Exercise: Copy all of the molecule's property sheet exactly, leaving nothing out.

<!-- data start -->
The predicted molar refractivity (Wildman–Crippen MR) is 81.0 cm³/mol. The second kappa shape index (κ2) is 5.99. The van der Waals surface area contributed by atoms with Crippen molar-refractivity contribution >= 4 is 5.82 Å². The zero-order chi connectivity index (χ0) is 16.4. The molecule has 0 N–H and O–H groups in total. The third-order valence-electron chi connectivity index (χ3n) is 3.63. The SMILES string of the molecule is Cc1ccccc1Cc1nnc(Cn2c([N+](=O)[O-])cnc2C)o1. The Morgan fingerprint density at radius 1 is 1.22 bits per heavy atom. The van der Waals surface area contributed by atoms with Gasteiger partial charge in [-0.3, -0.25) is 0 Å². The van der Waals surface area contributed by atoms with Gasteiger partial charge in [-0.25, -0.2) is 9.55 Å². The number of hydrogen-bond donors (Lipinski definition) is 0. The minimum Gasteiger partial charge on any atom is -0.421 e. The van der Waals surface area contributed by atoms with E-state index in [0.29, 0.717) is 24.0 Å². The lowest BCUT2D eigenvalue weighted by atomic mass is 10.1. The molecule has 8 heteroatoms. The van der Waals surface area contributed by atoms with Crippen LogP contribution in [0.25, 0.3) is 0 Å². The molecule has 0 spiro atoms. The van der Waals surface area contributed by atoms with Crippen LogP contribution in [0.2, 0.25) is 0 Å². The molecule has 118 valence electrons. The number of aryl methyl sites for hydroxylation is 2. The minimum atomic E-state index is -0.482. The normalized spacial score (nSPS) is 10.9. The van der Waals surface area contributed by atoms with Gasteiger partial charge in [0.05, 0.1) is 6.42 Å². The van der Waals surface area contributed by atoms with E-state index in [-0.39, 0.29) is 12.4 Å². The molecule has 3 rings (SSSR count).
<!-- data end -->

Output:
The predicted molar refractivity (Wildman–Crippen MR) is 81.0 cm³/mol. The second kappa shape index (κ2) is 5.99. The van der Waals surface area contributed by atoms with Crippen molar-refractivity contribution >= 4 is 5.82 Å². The zero-order chi connectivity index (χ0) is 16.4. The molecule has 0 N–H and O–H groups in total. The third-order valence-electron chi connectivity index (χ3n) is 3.63. The SMILES string of the molecule is Cc1ccccc1Cc1nnc(Cn2c([N+](=O)[O-])cnc2C)o1. The Morgan fingerprint density at radius 1 is 1.22 bits per heavy atom. The van der Waals surface area contributed by atoms with Gasteiger partial charge in [-0.3, -0.25) is 0 Å². The van der Waals surface area contributed by atoms with Gasteiger partial charge in [-0.25, -0.2) is 9.55 Å². The number of hydrogen-bond donors (Lipinski definition) is 0. The minimum Gasteiger partial charge on any atom is -0.421 e. The van der Waals surface area contributed by atoms with E-state index in [0.29, 0.717) is 24.0 Å². The lowest BCUT2D eigenvalue weighted by atomic mass is 10.1. The molecule has 8 heteroatoms. The van der Waals surface area contributed by atoms with Crippen LogP contribution in [0.25, 0.3) is 0 Å². The molecule has 0 spiro atoms. The van der Waals surface area contributed by atoms with Crippen LogP contribution in [0.2, 0.25) is 0 Å². The molecule has 118 valence electrons. The number of aryl methyl sites for hydroxylation is 2. The minimum atomic E-state index is -0.482. The normalized spacial score (nSPS) is 10.9. The van der Waals surface area contributed by atoms with Gasteiger partial charge in [0.05, 0.1) is 6.42 Å². The van der Waals surface area contributed by atoms with E-state index in [-0.39, 0.29) is 12.4 Å². The molecule has 3 rings (SSSR count).